DEPPING, GEORGES-BERNARD ° (1784–1853), French historian of German origin. Depping was born and educated at Muenster, Westphalia, and settled in Paris, where he wrote on a variety of subjects. In 1823 he participated in a prize contest of the French Academy for an essay on "The Jews of France, Spain, and Italy," which he enlarged as a book in 1834 (Les Juifs dans le moyen âge). It was translated into German in the same year, and republished in French in 1844. Depping's work, while in some part based on original research in the published sources and generally sympathetic to the Jewish people, propagates many of the prejudices of earlier writers and his own time, which give a distorted, unjust picture of Jewish character and the economic role played by Jews in medieval Europe, and their legal position (corrected by O. *Stobbe). Depping has been used widely as a secondary source by historians, such as H. Graetz and W. Sombart, as well as antisemitic writers. He thus influenced the historical image of medieval Jewry.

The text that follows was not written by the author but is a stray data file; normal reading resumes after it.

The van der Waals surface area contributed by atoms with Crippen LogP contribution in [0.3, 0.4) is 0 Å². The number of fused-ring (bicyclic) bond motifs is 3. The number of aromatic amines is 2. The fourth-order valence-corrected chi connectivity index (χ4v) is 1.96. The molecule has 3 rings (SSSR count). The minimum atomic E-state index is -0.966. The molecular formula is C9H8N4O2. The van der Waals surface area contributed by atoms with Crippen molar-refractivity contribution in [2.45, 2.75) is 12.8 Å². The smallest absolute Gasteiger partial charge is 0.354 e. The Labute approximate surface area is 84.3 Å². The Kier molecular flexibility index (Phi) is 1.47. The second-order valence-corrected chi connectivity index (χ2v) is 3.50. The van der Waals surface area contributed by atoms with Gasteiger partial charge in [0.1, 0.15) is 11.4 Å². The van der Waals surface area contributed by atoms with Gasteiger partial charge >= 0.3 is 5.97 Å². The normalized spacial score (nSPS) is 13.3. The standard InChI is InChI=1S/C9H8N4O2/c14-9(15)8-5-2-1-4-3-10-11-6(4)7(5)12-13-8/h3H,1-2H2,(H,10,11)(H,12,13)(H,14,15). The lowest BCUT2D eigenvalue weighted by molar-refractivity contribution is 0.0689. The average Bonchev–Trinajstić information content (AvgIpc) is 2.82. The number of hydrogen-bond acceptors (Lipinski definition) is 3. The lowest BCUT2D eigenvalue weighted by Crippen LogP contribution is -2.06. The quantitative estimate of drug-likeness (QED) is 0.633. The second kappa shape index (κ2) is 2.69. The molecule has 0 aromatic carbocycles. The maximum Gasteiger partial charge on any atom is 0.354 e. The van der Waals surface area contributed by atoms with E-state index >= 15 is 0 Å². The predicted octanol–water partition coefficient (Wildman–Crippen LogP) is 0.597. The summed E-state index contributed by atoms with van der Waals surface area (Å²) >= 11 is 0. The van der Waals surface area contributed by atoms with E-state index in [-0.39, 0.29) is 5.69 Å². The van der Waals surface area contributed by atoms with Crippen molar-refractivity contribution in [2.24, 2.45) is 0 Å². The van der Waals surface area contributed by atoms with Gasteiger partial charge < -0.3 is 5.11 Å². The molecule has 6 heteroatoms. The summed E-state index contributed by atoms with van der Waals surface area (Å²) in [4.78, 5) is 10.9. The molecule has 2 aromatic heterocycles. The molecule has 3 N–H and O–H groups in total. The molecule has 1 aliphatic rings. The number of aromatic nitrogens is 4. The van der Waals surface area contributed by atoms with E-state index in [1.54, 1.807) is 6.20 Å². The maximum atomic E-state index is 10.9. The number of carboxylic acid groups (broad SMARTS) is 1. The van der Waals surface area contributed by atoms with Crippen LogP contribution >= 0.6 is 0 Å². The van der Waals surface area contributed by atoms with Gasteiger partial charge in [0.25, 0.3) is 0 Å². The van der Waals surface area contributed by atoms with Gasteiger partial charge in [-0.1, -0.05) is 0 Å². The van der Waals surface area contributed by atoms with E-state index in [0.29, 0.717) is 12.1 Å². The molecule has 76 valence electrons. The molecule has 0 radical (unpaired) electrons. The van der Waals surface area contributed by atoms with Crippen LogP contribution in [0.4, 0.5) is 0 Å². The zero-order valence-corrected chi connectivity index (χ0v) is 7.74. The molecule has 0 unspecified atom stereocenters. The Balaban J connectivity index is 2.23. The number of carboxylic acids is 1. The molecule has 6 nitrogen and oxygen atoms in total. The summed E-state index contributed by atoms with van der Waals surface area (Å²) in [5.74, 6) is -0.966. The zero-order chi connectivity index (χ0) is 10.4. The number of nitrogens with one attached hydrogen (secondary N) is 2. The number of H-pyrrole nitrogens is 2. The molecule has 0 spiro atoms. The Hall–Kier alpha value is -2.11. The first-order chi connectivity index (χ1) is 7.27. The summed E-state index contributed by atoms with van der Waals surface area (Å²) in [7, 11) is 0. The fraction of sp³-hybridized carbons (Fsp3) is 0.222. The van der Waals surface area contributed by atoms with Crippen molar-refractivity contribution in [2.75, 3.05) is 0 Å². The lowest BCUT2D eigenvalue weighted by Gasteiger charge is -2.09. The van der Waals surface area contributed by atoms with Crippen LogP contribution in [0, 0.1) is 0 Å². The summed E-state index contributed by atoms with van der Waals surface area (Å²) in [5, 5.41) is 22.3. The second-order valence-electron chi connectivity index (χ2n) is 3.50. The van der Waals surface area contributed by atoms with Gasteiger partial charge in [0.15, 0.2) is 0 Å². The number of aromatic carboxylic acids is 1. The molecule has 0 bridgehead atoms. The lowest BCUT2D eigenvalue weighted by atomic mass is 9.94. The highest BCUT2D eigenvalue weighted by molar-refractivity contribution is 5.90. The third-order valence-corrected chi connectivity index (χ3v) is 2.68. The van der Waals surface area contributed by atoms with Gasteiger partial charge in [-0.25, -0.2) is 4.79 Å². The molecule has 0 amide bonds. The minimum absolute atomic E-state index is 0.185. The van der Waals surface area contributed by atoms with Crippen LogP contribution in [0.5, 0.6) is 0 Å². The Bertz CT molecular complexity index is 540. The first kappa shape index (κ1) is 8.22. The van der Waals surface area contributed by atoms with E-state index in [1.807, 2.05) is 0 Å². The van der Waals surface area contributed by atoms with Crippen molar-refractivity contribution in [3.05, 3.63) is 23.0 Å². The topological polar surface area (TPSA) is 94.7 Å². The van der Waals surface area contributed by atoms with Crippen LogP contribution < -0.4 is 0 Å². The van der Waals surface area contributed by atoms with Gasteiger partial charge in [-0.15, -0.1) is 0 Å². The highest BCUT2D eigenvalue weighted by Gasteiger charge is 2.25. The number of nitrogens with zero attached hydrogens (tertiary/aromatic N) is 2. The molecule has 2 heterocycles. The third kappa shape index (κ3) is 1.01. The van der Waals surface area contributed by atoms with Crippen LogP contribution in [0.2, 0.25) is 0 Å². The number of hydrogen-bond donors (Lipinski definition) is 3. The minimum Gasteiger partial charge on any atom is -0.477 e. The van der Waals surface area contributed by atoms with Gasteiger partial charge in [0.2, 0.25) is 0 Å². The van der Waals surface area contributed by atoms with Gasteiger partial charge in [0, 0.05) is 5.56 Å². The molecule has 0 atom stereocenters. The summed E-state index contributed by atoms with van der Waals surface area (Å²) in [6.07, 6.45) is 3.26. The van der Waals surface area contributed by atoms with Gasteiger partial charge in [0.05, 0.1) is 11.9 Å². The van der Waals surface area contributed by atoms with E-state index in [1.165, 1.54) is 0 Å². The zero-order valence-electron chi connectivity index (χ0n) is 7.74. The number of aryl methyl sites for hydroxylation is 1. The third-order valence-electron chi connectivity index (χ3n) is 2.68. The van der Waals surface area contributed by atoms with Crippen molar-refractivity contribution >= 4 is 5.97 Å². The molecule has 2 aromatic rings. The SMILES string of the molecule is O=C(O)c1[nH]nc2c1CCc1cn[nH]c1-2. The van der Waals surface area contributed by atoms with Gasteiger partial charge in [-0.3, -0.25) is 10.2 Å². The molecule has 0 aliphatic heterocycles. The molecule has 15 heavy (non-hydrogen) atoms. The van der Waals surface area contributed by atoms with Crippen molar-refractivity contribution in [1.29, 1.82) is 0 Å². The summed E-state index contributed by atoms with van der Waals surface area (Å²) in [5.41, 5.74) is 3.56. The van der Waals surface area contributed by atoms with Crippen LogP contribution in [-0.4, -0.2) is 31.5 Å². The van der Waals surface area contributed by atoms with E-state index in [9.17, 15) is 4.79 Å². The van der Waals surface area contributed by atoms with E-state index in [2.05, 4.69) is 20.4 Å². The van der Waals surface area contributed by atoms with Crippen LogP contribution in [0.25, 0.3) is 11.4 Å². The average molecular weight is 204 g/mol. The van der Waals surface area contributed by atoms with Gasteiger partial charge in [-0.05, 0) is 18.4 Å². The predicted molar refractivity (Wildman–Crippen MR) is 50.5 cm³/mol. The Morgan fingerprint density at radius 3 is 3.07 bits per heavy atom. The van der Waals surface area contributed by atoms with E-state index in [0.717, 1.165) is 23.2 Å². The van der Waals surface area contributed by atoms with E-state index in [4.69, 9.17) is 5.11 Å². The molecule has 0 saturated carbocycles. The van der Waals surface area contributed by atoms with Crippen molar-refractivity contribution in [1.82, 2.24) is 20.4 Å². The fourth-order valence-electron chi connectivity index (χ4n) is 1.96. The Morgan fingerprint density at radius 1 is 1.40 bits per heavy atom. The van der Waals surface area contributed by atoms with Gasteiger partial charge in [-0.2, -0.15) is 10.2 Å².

Nouvelle Biographie Générale, 13 (1866), 702–5; T. Oelsner, in: ylbi, 7 (1962), 189, no. 21.